It is impossible to think about Hamilton - and J...

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Descripción Vintage Publishing, United Kingdom, 2011. Paperback. Estado de conservación: New. Language: English . Brand New Book. Some people are drawn towards nature at its most extreme - and it doesn t get more extreme than giant waves. These deadly waves have a strangely hypnotic pull on two types of person: for scientists and super-surfers, rogue waves are a grail, and they will go to dangerous lengths to hunt them down. This is a white-knuckle ride with the men who live to catch rogue waves. It zips from Lloyds of London to rusty oil rigs, tropical Tahitian surf shacks to super-computer data labs. Find out what happens when nature confronts nature at her most ferocious. Nº de ref. de la librería AAZ9780099531760

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Descripción Vintage Books, 2011. Estado de conservación: New. 2011. Paperback. A story about man confronting nature at its most ferocious. Num Pages: 352 pages, Illustrations (chiefly col.), maps (some col.), ports. (chiefly col.). BIC Classification: WSSG. Category: (G) General (US: Trade). Dimension: 199 x 371 x 25. Weight in Grams: 314. . . . . . . Nº de ref. de la librería V9780099531760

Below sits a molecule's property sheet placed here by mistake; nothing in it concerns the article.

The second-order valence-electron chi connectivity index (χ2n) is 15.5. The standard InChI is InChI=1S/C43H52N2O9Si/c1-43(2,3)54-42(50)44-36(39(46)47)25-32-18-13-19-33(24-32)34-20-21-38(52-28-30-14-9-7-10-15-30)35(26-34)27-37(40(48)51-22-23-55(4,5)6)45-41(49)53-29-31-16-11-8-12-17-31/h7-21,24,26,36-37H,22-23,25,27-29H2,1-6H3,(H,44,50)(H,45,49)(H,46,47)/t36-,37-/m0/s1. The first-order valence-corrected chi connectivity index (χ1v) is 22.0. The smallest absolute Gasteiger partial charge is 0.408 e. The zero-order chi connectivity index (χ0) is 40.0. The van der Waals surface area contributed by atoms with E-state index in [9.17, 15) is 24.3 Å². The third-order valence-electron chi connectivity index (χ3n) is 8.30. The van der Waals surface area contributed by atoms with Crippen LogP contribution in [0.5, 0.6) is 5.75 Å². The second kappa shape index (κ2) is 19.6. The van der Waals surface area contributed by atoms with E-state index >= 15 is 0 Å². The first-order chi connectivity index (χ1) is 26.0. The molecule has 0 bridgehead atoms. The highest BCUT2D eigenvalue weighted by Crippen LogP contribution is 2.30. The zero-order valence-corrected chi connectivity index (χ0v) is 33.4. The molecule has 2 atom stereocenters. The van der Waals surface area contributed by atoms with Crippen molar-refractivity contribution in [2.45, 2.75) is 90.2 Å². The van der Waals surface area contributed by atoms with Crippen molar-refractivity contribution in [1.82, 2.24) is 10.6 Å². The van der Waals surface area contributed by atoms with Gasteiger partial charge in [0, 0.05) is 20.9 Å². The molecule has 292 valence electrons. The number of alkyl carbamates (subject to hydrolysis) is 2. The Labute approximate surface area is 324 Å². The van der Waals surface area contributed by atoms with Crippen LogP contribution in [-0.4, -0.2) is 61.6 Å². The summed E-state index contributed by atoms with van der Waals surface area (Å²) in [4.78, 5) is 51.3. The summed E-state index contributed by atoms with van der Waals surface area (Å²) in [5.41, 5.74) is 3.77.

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Descripción Vintage Publishing, United Kingdom, 2011. Paperback. Estado de conservación: New. Language: English . Brand New Book. Some people are drawn towards nature at its most extreme - and it doesn t get more extreme than giant waves. These deadly waves have a strangely hypnotic pull on two types of person: for scientists and super-surfers, rogue waves are a grail, and they will go to dangerous lengths to hunt them down. This is a white-knuckle ride with the men who live to catch rogue waves. It zips from Lloyds of London to rusty oil rigs, tropical Tahitian surf shacks to super-computer data labs. Find out what happens when nature confronts nature at her most ferocious. Nº de ref. de la librería AAZ9780099531760